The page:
Thursday, November 02, 2006

Inner Critic "Triggers"

Those of us who work with a tough Inner Critic -- and try to keep it in check -- know that there are an infinite number of "triggers" that can set it off. Hal and Sidra Stone devote most of a chapter in Embracing Your Inner Critic to recognizing and dealing with these triggers.

Here are a few of the triggers they identify:

~ Judgments: Any time someone else judges us or criticizes us, the Inner Critic takes this as an opportunity to agree and then some. Its job is to criticize us before others can -- its way of protecting us -- so to get beat to the punch makes it anxious. It's important to note that these criticisms are not always direct -- they can be from other people, from religion, from cultural expectations, from commercials, and so on.

If we aren't working with our Inner Critic, these attacks are challenging. We not only have the exterior attack to deal with, which is painful enough, but we have the interior attack from an invisible foe. For most, the result is depression, anxiety, feeling upset, lack of energy, and/or just a vague sense of unease.

~ Stress: Any situation that causes stress can activate the Inner Critic. As is always true, the Critic is responding to our vulnerability -- so, as a key, we can think of all events that leave us vulnerable as potential triggers for the Critic. Stress, if we do not have good coping mechanisms, leaves us feeling vulnerable.

~ Disowned Selves: When one of our disowned selves breaks free from its shadow prison, generally in a social situation of some kind, the Critic can get very anxious. It is horrified that we might look foolish or behave shamefully. For those new to subpersonalities, disowned selves are those parts of us that we do not allow to come out because our version of who we are simply won't permit them. The Inner Critic remembers how the emergence of one of these selves in the past left us humiliated or shamed and it will not allow that to happen again. But sometimes it slips, and a disowned self gets to run free for a little while -- as often as not, some form of intoxication is involved (alcohol, drugs, love, sex, and so on).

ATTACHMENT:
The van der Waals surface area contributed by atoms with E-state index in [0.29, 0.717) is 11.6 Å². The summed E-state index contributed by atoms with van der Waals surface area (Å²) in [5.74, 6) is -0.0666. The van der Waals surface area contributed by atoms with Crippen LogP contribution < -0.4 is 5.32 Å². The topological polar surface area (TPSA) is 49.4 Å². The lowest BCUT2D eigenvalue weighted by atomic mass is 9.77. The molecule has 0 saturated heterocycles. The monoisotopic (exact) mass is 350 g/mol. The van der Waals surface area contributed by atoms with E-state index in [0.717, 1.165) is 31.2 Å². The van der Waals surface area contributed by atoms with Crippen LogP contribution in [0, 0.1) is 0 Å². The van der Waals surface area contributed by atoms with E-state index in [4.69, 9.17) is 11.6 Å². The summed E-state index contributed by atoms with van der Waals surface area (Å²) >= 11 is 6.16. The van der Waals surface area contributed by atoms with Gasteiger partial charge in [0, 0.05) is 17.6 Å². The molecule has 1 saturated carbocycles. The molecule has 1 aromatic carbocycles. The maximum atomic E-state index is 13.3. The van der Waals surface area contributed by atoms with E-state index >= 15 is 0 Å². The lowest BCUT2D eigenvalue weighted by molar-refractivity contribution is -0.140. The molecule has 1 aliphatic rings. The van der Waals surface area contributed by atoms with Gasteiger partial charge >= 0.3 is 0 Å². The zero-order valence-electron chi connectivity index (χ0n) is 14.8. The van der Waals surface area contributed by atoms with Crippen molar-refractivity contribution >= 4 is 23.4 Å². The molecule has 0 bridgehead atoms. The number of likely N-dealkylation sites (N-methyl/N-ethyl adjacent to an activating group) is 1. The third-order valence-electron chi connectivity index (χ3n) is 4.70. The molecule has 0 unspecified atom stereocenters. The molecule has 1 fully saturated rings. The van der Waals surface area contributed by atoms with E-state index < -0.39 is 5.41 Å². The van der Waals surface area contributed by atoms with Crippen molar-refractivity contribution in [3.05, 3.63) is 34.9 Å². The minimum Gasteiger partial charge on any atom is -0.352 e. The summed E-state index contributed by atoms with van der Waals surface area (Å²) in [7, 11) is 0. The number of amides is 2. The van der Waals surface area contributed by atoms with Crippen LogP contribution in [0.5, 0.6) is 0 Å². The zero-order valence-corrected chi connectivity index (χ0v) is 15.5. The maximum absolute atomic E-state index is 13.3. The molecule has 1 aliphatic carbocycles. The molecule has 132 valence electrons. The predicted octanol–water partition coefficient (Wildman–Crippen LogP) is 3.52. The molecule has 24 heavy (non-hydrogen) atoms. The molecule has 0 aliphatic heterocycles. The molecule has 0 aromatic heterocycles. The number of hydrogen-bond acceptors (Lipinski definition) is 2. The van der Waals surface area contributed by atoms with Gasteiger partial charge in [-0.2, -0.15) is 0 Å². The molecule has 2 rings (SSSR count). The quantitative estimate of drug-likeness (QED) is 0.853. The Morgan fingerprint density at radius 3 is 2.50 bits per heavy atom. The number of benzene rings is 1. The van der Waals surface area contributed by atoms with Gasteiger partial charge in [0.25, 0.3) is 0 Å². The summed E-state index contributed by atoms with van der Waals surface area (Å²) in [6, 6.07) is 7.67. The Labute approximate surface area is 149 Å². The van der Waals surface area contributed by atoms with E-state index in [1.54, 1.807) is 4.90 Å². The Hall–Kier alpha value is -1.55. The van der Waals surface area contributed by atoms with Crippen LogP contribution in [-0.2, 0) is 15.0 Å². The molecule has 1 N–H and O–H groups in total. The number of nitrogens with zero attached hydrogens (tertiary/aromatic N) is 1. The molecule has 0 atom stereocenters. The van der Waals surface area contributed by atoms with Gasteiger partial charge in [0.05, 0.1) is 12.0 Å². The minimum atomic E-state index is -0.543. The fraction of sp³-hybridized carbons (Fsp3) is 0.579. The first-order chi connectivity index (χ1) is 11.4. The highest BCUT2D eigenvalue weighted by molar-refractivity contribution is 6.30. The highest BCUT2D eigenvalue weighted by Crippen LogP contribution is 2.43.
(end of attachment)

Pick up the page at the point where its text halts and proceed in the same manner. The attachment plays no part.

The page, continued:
~ Unfamiliar Situations: Any kind of new situation puts the Critic on high alert. Again, because the situation is new and we are unsure, we are vulnerable. That's all the opening the Critic needs.

~ Being the Center of Attention: If the Critic had its way, we'd be invisible most of the time. So being the center of attention is excruciating for the Critic. When attention is focused on us, we feel the need to perform, or we are being evaluated, or in some other way people have expectations of us. This brings the Critic to the front to make sure we don't make a fool of ourselves. From the inside, it can feel like a kind of paralysis.

~ Adverse Fortune: Any time something goes wrong -- loss of a job, loss of a relationship, failing a class, getting a ticket, whatever -- the Critic senses that we are vulnerable. Its job is to keep us from feeling that way, so it gets anxious and works extra hard to make sure it never has to deal with abandonment or failure ever again. The more threatened by failure or abandonment it feels, the harsher its attacks.

~ Certain People in Our Lives: We all have certain people in our lives who make us feel inferior in some way, either overtly, covertly, or completely unintentionally. An obvious example might be the young business man who always feels inferior to his senior coworker who knows all the best places to entertain clients, wears all the right clothes, and knows all the right things to say. This older more experienced man can trigger the Critic in the younger man simply by being himself. [An aside here: the Critic is very associated with self-esteem issues, which are another form of vulnerability.]

Other people we encounter might need to feel better about themselves by always being critical of others, by pointing out their faults, or simply by talking as though they have everything figured out. The Critic doesn't care if any of it is true, it just sees the possibility of looking "less than" and gets busy to make sure we don't do anything to actualize that chance.

* * *

These are the major triggers they discuss. Certainly there are others, and many of us will have very individual triggers that work only for us. But the key to understanding the Critic is to know that it wants more than anything else to keep us from feeling vulnerable. That's its job, and it will do its job no matter what -- unless we learn how to see it in action and override its voice.

As I learn more about this process of stepping away from the Critic, both from the book and my own work with my Critic, I'll share what I learn.

No comments: